Did you also know that you can have these inspections server-side as part of a continuous build process? With TeamCity you can run the same set of inspections on the server, and have the build fail, based on the criteria you define. This can be critical errors or even too many warnings.
1 – Defining a Scope
Once you do so you’ll see project’s files on the right (click the image to see a larger version).
2 – Creating an Inspection Profile
Go back to File -> Settings and find the Inspections entry. Create a new inspection profile JS Inspection and remember that name, we’ll need it at step 6.
Attach the scope defined at step 1 to rules you’re interested in.
3 – Defining Warnings and Errors
Every inspection rule can have a varying degree of severity, ranging from simple typos to critical errors. It is important to differentiate between warnings and errors since TeamCity allows us to treat them differently when specifying build failure conditions.
Some teams may consciously decide to pay attention (and hence fail the build) only to actual errors, which might cause browser misbehaviours at run-time. Examples include the famous last comma in array or object literal in IE issue. Other teams may treat errors and warnings equally so that neither of them ever make it to release. Whatever your preferences are, make sure inspection rules are in sync with them.
4 – Sharing and Locking Inspection Profile
When scopes and inspection profiles are defined the default location for IDE to keep this data is
.idea/scopes/<scopeName>.xml for scopes and
.idea/inspectionProfiles/<profileName>.xml for inspection profiles. These files can now be committed to source control for TeamCity to read them.
Locking inspection profile is a different story. Your IDE may have certain plugins disabled which will consequently make their inspections disappear from inspection profile screen. However, when TeamCity runs server-side code inspections it does so by firing up its own Intellij IDEA instance. This instance comes bundled with a default set of plugins and, therefore, a default set of inspections applied to your code in addition to those specified by you. As a result, it may be surprising to see TeamCity running inspections that were never part of the profile. So locking it means “Run only explicitly enabled inspections”.
As a result, you need to share and lock your inspection profile as shown on the following screenshot.
5 – Committing “.idea” directory to source control
After inspection profile is configured, shared and locked you need to check in an
.idea directory into source control for TeamCity to read inspection definitions from there. Once again, the only file that should not be committed and is excluded by default is
.idea/workspace.xml since it only contains your personal project settings.
6 – Configuring TeamCity Build Configuration
Once we have the inspections ready and committed to source control, we can now do the set up on the server-side. To do so, add a new Build Step and select Inspections (Java).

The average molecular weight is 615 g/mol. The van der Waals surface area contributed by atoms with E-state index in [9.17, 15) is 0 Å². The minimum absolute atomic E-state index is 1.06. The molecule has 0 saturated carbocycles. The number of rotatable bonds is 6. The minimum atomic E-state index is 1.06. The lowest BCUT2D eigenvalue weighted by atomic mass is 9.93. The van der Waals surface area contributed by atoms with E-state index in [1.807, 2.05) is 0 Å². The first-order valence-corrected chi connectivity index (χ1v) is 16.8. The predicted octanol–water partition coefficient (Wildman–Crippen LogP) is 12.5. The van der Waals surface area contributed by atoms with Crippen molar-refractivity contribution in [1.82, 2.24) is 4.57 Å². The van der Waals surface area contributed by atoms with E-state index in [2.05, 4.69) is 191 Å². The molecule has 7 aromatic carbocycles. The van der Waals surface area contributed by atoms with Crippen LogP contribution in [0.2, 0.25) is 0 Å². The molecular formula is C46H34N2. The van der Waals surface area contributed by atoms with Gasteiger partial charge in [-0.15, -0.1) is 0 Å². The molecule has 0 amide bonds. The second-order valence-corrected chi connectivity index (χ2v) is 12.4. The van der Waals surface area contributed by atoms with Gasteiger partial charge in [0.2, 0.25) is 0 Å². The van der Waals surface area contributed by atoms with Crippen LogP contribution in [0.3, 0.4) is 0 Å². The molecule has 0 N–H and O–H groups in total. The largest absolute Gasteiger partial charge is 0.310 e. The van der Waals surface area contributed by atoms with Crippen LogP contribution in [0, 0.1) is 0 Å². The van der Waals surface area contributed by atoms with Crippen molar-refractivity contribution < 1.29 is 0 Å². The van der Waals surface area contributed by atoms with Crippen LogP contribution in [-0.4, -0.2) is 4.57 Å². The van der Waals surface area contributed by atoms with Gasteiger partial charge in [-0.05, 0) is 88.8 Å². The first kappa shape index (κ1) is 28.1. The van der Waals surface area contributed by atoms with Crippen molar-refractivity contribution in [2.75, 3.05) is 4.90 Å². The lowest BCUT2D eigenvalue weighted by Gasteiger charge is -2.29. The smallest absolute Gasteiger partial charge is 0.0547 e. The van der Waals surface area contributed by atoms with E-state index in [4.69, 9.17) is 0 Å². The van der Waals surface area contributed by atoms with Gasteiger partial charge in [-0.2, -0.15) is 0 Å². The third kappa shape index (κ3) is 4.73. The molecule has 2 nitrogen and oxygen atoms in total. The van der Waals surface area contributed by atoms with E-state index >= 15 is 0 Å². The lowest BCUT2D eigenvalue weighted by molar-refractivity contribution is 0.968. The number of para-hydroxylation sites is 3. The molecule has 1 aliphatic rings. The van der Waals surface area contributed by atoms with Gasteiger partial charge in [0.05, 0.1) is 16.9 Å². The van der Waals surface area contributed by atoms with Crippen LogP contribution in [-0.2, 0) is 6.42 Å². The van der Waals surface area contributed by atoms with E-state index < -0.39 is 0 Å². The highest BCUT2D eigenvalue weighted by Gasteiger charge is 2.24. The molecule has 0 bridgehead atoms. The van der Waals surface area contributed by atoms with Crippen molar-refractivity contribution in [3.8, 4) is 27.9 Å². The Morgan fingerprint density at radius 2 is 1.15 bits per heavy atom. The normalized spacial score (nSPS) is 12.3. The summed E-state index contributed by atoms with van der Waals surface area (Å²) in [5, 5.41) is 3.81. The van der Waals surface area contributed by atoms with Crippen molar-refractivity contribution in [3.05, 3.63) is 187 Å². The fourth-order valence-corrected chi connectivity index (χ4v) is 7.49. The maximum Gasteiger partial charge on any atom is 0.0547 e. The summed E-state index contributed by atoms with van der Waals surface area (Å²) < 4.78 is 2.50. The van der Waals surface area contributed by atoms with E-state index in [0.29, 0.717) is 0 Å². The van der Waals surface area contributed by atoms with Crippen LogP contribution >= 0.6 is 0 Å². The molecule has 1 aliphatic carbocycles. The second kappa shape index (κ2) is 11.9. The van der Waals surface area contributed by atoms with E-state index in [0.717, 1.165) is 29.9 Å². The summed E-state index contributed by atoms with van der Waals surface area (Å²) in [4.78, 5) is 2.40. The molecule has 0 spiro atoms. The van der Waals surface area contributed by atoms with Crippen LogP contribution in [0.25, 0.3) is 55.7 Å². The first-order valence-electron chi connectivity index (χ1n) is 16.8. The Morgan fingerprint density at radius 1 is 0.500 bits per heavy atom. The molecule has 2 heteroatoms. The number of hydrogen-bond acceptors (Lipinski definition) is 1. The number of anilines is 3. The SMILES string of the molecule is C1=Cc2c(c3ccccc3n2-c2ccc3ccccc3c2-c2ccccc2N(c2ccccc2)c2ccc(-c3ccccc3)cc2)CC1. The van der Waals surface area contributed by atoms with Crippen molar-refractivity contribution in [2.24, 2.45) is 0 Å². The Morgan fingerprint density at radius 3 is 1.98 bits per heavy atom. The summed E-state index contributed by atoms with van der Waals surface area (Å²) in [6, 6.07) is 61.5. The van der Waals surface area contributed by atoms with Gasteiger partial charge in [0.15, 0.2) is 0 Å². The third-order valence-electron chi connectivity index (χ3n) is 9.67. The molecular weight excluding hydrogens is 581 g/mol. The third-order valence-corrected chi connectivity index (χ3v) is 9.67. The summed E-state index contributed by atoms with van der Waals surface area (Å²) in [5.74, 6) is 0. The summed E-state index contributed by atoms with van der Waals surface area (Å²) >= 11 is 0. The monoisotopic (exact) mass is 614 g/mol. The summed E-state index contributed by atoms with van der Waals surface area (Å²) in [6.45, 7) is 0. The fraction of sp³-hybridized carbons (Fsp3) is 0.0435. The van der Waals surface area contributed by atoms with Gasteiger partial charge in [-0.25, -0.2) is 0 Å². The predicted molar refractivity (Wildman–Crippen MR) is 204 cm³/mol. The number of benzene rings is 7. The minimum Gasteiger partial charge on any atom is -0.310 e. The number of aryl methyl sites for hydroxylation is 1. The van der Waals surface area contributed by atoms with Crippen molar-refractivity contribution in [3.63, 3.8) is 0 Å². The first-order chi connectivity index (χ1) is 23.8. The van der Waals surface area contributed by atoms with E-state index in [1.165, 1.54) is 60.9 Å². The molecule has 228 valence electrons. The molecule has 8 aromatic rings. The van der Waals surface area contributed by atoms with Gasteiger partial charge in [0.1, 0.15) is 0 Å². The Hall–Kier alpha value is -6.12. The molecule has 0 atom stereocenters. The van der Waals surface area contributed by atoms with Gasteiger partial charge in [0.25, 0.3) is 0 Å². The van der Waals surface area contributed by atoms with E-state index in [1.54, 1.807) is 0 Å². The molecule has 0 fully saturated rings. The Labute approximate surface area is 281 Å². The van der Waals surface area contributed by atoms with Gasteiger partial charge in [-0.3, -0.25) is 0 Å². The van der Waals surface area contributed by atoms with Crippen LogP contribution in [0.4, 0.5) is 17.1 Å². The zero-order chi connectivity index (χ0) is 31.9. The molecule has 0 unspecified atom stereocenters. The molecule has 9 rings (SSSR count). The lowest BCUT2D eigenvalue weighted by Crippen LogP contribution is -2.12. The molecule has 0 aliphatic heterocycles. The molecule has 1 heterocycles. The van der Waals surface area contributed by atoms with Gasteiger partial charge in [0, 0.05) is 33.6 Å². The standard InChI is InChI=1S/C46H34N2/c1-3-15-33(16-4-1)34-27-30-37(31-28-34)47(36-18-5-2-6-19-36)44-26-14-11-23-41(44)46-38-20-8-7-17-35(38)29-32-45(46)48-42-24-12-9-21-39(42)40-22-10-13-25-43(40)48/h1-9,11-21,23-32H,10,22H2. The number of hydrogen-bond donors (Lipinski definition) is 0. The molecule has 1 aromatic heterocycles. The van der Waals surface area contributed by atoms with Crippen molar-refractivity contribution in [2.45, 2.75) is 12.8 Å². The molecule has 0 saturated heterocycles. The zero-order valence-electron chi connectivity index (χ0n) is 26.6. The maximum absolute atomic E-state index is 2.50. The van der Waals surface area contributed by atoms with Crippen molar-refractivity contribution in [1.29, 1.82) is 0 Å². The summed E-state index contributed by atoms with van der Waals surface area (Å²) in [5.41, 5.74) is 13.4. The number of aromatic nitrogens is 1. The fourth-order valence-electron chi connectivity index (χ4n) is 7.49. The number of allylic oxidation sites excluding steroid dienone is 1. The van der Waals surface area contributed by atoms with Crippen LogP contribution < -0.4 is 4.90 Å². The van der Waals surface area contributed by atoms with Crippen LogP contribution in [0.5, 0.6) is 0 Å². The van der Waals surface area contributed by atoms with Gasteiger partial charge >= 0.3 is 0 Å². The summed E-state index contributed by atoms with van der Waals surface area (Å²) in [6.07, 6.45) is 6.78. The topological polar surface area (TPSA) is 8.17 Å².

Configure this step similarly to the screenshot below (click the image to see a larger version).
The only thing that needs to be specified on this screen is Inspection profile name from step 2. You can now try to run your build configuration to see if there are any build errors. When all goes well you can navigate to inspection results from TeamCity “Overview” screen.
When browsing inspection result, you can open the offending line right in your IDE if you have TeamCity IDE plugin installed and logged in to your TeamCity instance.
7 – Configuring TeamCity Build Failure Conditions
Now that we can run inspections on the server, we can define build failure conditions using “Fail build on metric change” introduced in TeamCity 7. As mentioned in Step 3, inspection errors and warnings are treated as two separate metrics so we can define each of them in its own way.
Subscribe to Blog updates
Kotlin DSL for Beginners: Recommended Refactorings
Imagine you have just switched your TeamCity project over to Kotlin DSL. Your builds run successfully, but what next? What small refactorings can you apply to your Kotlin DSL code to help keep it clean and tidy? In this article, we'll discuss the next steps you can take. 1. Remove disabled build st…
TeamCity integration with .NET, Part 3: Deploying projects
Today we are wrapping up our .NET integration demo. In this series, we've been explaining how TeamCity can integrate with .NET and walking you through a tutorial. To catch up with the demo, read the previous posts: Part 1: New approach and demo Part 2: Testing and building projects This project ha…
New TeamCity REST API documentation
TeamCity REST API is a powerful tool which lets you integrate external applications with the TeamCity server and create diverse script interactions. To make this instrument more useful and easier to understand, we have reworked the REST API documentation. Compared to a general guide we had in the p…
TeamCity integration with .NET, Part 2: Testing and building projects
In this blog series, we talk about the new approach we use to integrate TeamCity with .NET. Part 1 describes the .NET runner, that covers most of the core integration functionality, and introduces a demo project. In Part 2, we will dig deeper into the demo project and explore its Test and Build conf…